Ultimately, this game was about more than the game of hockey. It was a chance to remind North America of the excitement of the women's side of the sport, during a time when the NHL and its media are proving to be pretty clueless about how to treat female fans and writers. And as I sat in the crowd and watched, I picked up on subtleties -- the level of interaction between players and fans, for example -- as well as bolder statements (reminders of how the players have day jobs to make ends meet because they're not paid; Cassie Campbell's statement during the telecast about Hilary Knight's notoriety for her participation in the ESPN Body Issue, something Ryan Kesler has not had to deal with as much).

    I also noticed the sheer number of children in the stands holding Natalie Spooner jerseys, clapping inflatable Scotiabank clappers, chanting "Go Red!" or "Go White" and likely unaware that the strong, talented players on the ice will be in street clothes, behind desks, computer screens or boardroom tables come the beginning of the week. I thought of how amazing it would be to have this every year, seeing it get bigger, seeing those children get older, bring their friends, maybe their children someday -- and how it would hurt to see the league fold before that happened. And I was reminded of how important this all is to the process of getting women's hockey onto a bigger stage.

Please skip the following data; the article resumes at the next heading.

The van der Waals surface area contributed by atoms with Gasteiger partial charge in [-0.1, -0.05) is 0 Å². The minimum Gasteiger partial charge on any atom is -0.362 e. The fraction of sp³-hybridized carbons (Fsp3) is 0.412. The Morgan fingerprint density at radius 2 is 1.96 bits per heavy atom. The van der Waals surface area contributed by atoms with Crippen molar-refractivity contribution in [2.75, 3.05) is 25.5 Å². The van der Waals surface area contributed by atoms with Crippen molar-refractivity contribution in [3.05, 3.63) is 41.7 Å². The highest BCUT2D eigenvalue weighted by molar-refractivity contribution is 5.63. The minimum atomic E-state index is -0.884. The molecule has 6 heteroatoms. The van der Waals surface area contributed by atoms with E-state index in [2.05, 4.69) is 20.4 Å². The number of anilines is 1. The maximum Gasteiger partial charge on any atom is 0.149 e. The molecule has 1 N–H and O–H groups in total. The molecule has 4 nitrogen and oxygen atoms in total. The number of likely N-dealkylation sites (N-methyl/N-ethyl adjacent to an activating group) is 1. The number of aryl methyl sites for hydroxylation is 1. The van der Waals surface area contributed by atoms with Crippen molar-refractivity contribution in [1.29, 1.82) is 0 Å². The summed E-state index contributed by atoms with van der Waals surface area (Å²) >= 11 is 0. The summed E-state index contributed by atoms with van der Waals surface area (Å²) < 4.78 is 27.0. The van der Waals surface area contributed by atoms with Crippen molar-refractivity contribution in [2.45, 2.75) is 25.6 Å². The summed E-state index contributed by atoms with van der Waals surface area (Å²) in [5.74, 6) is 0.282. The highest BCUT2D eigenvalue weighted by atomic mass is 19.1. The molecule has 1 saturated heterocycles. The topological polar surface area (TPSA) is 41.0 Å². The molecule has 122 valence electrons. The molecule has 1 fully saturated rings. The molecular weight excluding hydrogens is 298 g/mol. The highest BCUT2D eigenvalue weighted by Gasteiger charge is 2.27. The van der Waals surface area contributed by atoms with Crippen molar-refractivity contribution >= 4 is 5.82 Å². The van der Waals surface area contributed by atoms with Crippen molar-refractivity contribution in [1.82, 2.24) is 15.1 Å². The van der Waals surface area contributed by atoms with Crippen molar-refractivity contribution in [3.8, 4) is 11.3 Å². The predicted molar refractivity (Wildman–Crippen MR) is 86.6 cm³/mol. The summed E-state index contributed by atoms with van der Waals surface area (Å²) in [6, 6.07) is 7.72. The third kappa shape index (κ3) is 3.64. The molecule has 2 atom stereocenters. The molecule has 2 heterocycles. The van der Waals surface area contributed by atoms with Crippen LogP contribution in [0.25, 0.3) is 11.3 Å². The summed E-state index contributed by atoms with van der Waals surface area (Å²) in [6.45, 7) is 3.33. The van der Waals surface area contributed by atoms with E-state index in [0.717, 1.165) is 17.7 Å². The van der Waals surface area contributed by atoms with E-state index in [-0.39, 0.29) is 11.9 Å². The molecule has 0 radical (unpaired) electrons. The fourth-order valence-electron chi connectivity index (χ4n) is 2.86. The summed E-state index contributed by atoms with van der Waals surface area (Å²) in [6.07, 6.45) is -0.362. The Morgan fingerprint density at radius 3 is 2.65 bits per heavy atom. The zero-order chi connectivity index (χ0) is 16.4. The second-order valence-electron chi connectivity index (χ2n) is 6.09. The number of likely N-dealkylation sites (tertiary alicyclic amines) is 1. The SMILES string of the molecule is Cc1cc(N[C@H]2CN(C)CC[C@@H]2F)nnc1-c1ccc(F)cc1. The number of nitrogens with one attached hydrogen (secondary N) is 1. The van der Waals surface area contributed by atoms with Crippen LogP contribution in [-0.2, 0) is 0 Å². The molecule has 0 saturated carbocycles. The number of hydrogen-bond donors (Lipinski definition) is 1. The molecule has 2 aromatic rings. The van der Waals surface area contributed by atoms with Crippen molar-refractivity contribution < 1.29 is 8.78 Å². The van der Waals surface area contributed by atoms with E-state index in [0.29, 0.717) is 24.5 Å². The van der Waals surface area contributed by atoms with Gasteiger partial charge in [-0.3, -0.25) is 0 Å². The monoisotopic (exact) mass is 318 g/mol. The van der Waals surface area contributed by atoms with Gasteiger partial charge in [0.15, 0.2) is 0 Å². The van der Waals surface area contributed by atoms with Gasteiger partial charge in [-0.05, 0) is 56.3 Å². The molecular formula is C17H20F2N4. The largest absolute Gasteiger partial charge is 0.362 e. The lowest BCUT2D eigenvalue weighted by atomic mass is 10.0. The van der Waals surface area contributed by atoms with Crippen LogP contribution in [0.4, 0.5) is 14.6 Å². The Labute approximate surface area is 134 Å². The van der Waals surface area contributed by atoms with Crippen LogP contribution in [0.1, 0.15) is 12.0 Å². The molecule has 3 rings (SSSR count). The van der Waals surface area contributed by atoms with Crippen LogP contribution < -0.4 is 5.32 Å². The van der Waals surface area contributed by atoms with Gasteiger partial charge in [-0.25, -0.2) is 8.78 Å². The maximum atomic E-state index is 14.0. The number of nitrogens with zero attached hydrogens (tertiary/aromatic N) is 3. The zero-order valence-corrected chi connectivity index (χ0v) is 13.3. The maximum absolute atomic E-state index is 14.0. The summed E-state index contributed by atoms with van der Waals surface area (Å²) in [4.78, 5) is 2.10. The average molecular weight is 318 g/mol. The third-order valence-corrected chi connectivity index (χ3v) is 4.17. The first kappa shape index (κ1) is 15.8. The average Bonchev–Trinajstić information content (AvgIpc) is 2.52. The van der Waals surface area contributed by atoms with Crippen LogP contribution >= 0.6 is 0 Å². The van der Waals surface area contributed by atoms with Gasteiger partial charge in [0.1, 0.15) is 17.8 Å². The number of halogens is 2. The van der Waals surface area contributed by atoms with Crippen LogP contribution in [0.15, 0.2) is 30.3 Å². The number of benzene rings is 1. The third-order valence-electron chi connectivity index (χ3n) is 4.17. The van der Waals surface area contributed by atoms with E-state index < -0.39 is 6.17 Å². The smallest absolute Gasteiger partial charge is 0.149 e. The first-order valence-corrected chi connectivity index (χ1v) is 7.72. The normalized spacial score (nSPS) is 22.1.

This is your reminder, in writing, that it doesn't end here. This league needs people at its games, eyeballs watching its live streams, mouths talking about its players, money buying its merchandise. If it's going to grow, it needs support, now more than ever as it starts to find its way into as-yet mostly uncharted territory. There are plenty of things the league itself must figure out -- branding and sponsorship being two of the biggest ones -- but it prides itself on taking a "grassroots" approach to getting the word out, and we are the roots. So start paying attention.

    And hey, NHL? Keep jumping on board. As Zoe at Stanley Cup of Chowder pointed out on Twitter, making the CWHL your business is good for your business, so don't let it stop with last weekend. Keep it rolling. And for the hockey gods' sake, a couple of pieces about it on your website wouldn't hurt.

    Think you could write a story like this? Hockey Wilderness wants you to develop your voice, find an audience, and we'll pay you to do it. Just fill out this form.